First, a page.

Colour me unhappy
A shocking story appeared on the TV news on Wednesday night, with Seven reporting “exclusively” that a dognapping ring was operating in the north-eastern suburbs of Adelaide.
The evil band’s modus operandi, Seven reported, was to mark homes with pink paint, before returning to take the home owner’s pet to use as fodder in illegal dog-fights.
The story was chased by numerous other outlets, but the trouble for reporters was that there was no evidence that the original story was true despite the fears of locals. In fact, as early as Wednesday afternoon the SA Police said as much, and an engineering firm warned that pink markings on curbs and footpaths most likely related to underground services – nothing to do with a 101 Dalmations style heist.
As is often the way these days, once the story was out there, others felt compelled to follow, with ABC 891 and The Advertiser, among others, jumping on board (a later Tiser post questioned whether the pink marks were a hoax).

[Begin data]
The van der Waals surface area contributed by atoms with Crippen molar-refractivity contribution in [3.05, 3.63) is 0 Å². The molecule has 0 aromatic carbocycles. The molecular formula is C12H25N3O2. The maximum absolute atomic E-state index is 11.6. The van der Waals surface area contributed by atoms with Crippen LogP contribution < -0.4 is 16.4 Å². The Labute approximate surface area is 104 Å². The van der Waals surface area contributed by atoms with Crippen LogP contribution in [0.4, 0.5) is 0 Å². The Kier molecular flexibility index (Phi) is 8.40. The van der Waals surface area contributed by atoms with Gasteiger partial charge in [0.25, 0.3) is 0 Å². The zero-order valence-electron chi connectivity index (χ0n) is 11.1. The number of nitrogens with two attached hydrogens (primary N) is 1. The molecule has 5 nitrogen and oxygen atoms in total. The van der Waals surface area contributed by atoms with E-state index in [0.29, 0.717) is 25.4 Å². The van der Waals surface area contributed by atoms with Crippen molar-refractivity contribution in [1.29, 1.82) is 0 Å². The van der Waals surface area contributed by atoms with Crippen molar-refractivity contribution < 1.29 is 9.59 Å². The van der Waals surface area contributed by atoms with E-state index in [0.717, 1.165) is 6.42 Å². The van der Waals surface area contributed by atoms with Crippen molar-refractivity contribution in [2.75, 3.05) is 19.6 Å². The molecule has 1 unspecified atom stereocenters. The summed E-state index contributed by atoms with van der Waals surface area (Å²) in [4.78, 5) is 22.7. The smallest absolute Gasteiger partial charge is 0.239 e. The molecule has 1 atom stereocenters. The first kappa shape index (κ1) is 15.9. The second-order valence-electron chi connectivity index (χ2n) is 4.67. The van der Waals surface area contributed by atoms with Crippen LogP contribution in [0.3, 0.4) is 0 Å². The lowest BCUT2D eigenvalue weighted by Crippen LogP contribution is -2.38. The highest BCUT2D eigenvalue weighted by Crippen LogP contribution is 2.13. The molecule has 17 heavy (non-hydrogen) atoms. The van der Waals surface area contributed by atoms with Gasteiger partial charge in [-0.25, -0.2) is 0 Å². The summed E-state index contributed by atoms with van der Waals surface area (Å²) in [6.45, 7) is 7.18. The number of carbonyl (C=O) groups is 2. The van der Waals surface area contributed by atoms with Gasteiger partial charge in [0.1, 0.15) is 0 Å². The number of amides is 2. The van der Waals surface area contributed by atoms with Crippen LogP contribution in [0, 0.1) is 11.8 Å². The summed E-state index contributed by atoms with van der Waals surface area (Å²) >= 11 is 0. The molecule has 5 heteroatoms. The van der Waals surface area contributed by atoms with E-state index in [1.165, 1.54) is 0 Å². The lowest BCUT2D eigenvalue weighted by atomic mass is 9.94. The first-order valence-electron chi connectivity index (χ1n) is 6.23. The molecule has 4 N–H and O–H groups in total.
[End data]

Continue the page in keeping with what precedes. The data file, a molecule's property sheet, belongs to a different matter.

However, a few minutes on Google – and some common sense – would tell you that this is an old urban myth.
The RSPCA tells Media Week that the scare – or a version of it – comes up from time to time. Last year, for example, people in one Adelaide suburb feared that mysterious chalk marks were related to impending dognapping. It wasn’t true.
The urban myth website, Snopes, records this tale in their archive, tracing it back to stories doing the rounds in Perth in 2013.
We’ve found different versions reported all over the place – in a UK paper, and in Queensland. It appears none of the stories were true, just different versions of the same urban myth. Nevertheless, Seven returned to the story last night, with interviews with several people whose dogs have gone missing.